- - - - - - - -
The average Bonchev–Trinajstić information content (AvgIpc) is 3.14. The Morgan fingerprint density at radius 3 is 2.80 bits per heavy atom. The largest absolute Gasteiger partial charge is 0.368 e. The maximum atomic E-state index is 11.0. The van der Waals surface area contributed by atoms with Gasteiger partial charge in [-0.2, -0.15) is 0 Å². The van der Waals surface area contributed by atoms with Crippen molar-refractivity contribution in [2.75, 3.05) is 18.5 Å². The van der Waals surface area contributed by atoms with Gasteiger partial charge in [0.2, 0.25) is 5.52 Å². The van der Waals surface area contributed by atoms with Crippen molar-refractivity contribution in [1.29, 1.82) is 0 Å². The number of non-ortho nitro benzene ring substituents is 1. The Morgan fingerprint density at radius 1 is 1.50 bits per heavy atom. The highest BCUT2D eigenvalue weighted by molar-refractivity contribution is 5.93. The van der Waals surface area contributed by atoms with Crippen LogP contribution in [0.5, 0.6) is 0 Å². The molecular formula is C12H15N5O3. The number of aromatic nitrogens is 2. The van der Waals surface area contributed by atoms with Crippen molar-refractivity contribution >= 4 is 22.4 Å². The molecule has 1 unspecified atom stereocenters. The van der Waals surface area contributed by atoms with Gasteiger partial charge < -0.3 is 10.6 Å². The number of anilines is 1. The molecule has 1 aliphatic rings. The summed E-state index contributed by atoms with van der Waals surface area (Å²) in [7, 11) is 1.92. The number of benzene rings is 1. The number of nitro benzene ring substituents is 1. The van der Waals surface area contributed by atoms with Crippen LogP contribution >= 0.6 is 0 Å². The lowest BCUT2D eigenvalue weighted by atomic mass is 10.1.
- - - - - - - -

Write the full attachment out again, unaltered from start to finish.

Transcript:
The average Bonchev–Trinajstić information content (AvgIpc) is 3.14. The Morgan fingerprint density at radius 3 is 2.80 bits per heavy atom. The largest absolute Gasteiger partial charge is 0.368 e. The maximum atomic E-state index is 11.0. The van der Waals surface area contributed by atoms with Gasteiger partial charge in [-0.2, -0.15) is 0 Å². The van der Waals surface area contributed by atoms with Crippen molar-refractivity contribution in [2.75, 3.05) is 18.5 Å². The van der Waals surface area contributed by atoms with Gasteiger partial charge in [0.2, 0.25) is 5.52 Å². The van der Waals surface area contributed by atoms with Crippen molar-refractivity contribution in [1.29, 1.82) is 0 Å². The number of non-ortho nitro benzene ring substituents is 1. The Morgan fingerprint density at radius 1 is 1.50 bits per heavy atom. The highest BCUT2D eigenvalue weighted by molar-refractivity contribution is 5.93. The van der Waals surface area contributed by atoms with Crippen LogP contribution in [0.5, 0.6) is 0 Å². The molecular formula is C12H15N5O3. The number of aromatic nitrogens is 2. The van der Waals surface area contributed by atoms with Crippen molar-refractivity contribution >= 4 is 22.4 Å². The molecule has 1 unspecified atom stereocenters. The van der Waals surface area contributed by atoms with Gasteiger partial charge < -0.3 is 10.6 Å². The number of anilines is 1. The molecule has 1 aliphatic rings. The summed E-state index contributed by atoms with van der Waals surface area (Å²) in [7, 11) is 1.92. The number of benzene rings is 1. The number of nitro benzene ring substituents is 1. The van der Waals surface area contributed by atoms with Crippen LogP contribution >= 0.6 is 0 Å². The lowest BCUT2D eigenvalue weighted by atomic mass is 10.1.